• Archbishop Michael Ramsey and evangelicals in the Church of England

    Peter Webster (see profile)
    British History
    Religions, History, Evangelicalism--Study and teaching
    Item Type:
    Book chapter
    Anglicanism, archbishops of Canterbury, Church of England, Religious history, Evangelical studies
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    Michael Ramsey's time as archbishop of Canterbury (1961-74) was a crucial period of transition in evangelicals’ view of themselves and of how they should relate to the wider church. However, Ramsey has often been assumed to have been either indifferent or actively hostile to evangelical concerns. This chapter argues that this understanding of Ramsey was a product of a relationship of tension between evangelicals and the wider church, a story which has since been told in terms of dogged evangelical persistence in the face of calculated marginalisation. In fact, Ramsey enjoyed good working relationships and indeed friendships with many within the liberal or centrist parts of the evangelical constituency; though early contact with conservative evangelicals was tentative, there was a marked change in atmosphere after the safe passage of the Vesture of Ministers Measure in 1964. Ramsey was viewed as clearly orthodox in his theology, and that there were several points of contact with evangelical theology, in relation to the Cross, evangelism, and his emphasis on personal holiness. There was, however, a real difference of emphasis in relation to method, in that what some evangelicals saw as doctrinal ‘clarity’ and a willingness to contend for the truth was to Ramsey evidence of intellectual rigidity and an unwilingness to engage with an opposing view. Even if there was mutual distrust, there is no evidence of deliberate efforts by the central institutions of the Church to keep evangelicals from positions of influence. This was the case with the appointment of bishops, membership of the Church Assembly and of the many commissions and working groups set up to consider difficult issues including Anglican-Methodist unity. The persistent story in evangelical folklore of exclusion from the corridors of power tells us as much about (some) evangelicals’ view of themselves as it does about the actual workings of the Church of England.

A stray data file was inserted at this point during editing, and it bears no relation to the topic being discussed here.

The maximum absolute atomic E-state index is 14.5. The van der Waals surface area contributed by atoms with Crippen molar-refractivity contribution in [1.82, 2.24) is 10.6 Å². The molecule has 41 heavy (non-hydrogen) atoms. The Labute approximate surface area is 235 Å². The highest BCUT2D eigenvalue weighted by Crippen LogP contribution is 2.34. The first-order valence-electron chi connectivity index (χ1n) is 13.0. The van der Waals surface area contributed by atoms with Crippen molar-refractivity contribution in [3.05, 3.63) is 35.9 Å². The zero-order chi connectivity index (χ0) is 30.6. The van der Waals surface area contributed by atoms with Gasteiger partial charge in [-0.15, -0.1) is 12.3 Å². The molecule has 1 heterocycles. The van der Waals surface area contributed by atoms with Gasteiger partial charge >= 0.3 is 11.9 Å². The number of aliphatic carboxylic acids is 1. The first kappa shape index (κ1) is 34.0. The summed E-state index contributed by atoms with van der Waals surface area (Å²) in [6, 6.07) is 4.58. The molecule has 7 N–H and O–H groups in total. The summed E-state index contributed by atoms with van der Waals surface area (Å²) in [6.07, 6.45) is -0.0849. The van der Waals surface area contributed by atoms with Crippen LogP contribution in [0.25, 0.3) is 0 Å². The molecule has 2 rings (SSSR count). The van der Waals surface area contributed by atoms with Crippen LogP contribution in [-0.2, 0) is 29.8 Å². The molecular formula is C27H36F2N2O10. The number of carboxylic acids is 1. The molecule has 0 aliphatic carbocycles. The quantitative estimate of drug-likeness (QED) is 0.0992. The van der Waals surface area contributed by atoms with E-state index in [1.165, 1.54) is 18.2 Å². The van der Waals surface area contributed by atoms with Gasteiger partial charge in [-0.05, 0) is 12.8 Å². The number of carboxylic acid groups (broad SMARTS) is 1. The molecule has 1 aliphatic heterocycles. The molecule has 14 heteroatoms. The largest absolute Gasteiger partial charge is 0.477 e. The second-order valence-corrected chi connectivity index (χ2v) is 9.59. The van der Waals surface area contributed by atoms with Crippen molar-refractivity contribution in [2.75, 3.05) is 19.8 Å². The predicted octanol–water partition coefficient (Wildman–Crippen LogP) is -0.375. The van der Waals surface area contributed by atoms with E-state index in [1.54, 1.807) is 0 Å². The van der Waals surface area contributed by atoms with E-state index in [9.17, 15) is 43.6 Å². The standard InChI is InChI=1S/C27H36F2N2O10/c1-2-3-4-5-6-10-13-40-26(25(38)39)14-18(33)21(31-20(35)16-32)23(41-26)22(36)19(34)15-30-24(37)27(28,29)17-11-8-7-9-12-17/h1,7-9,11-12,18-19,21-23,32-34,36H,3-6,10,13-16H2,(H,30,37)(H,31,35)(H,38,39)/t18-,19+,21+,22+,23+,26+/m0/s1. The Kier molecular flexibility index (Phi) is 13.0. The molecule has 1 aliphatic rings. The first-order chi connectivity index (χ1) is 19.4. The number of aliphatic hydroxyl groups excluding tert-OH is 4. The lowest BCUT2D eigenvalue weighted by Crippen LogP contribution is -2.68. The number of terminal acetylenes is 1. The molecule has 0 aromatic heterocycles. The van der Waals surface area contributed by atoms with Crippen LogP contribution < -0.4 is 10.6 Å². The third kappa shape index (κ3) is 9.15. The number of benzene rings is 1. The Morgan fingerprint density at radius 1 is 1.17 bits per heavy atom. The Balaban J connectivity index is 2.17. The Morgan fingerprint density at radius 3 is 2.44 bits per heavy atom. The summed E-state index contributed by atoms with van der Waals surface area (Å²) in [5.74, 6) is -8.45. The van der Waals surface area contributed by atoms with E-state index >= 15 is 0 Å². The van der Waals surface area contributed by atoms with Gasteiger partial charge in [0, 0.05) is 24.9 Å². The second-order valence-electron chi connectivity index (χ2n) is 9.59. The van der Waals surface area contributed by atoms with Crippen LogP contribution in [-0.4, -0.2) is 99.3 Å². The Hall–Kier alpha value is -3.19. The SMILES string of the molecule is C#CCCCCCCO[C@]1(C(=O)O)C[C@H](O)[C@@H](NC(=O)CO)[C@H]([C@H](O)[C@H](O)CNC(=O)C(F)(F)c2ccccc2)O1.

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    Book chapter    
    Last Updated:
    6 years ago
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